The decade that followed saw the production of the scores that spread Copland’s fame throughout the world. Most important of these were the three ballets based on American folk material: Billy the Kid (1938), Rodeo (1942), and Appalachian Spring (1944; commissioned by dancer Martha Graham). To this group belong also El salón México (1936), an orchestral piece based on Mexican melodies and rhythms; two works for high-school students—the “play opera” The Second Hurricane (1937) and An Outdoor Overture (1938); and a series of film scores, of which the best known are Of Mice and Men (1939), Our Town (1940), The Red Pony (1948), and The Heiress (1948). Typical too of the Copland style are two major works that were written in time of war—Lincoln Portrait (1942), for speaker and chorus, on a text drawn from Lincoln’s speeches, and Letter from Home (1944), as well as the melodious Third Symphony (1946).

In 1950, after receiving a scholarship to study in Rome, Copland composed his Piano Quartet which adopted Schoenberg's twelve-tone method of composition, and Old American Songs (1950). During the 1950s and early 1960s he traveled extensively and got acquainted with the avant-garde styles of Europe, the new school of Soviet music and the works of Toru Takemitsu, which later became his friend. His later works include an opera, The Tender Land (1954); Twelve Poems of Emily Dickinson (1950), for voice and piano; and the delightful Nonet (1960). Noted among his works which included Schoenberg's twelve-tone composition method are Piano Fantasy (1957), Connotations (1962) and Inscape (1967). The 12-tone works were not generally well-received; after 1970 Copland virtually stopped composing, though he continued to lecture and to conduct through the mid-1980s.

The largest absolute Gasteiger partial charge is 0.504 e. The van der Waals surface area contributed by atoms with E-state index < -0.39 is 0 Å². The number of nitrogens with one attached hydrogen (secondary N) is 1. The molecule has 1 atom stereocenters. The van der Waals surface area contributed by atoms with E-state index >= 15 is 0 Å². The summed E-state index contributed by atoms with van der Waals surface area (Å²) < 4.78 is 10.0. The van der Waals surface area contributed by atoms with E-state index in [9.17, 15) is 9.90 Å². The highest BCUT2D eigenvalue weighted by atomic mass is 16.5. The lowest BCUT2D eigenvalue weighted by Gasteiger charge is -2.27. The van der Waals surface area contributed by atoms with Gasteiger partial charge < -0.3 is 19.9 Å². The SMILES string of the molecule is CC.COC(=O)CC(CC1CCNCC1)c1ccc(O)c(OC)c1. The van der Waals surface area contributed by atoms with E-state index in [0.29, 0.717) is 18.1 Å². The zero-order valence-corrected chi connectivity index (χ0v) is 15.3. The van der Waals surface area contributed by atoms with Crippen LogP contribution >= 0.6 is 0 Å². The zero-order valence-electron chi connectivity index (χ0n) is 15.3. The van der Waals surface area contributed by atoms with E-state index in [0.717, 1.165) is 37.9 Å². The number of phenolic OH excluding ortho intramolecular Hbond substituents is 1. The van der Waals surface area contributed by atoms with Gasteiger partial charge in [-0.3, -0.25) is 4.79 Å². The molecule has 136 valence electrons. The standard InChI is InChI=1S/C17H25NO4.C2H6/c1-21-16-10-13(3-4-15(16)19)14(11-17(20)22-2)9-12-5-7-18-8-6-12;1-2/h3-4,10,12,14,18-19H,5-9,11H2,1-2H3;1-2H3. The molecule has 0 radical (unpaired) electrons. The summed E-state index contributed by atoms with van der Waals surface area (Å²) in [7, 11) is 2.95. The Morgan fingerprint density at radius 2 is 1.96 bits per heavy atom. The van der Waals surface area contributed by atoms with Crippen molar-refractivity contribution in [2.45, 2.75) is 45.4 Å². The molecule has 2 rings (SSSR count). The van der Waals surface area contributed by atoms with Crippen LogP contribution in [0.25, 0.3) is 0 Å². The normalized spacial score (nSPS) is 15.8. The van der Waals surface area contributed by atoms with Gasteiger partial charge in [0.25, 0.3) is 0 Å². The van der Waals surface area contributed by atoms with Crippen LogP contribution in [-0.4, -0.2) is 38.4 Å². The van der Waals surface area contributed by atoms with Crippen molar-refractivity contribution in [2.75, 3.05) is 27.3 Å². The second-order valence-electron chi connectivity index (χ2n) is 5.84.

For the better part of four decades, as composer (of operas, ballets, orchestral music, band music, chamber music, choral music, and film scores), teacher, writer of books and articles on music, organizer of musical events, and a much sought after conductor, Copland expressed “the deepest reactions of the American consciousness to the American scene.” He received more than 30 honorary degrees and many additional awards. His books include What to Listen for in Music (1939), Music and Imagination (1952), Copland on Music (1960), and The New Music, 1900–60 (1968). With the aid of Vivian Perlis, he wrote a two-volume autobiography (Copland: 1900 Through 1942 [1984] and Copland: Since 1943 [1989]).

Here  you can find a list of compositions by Aaron Copland.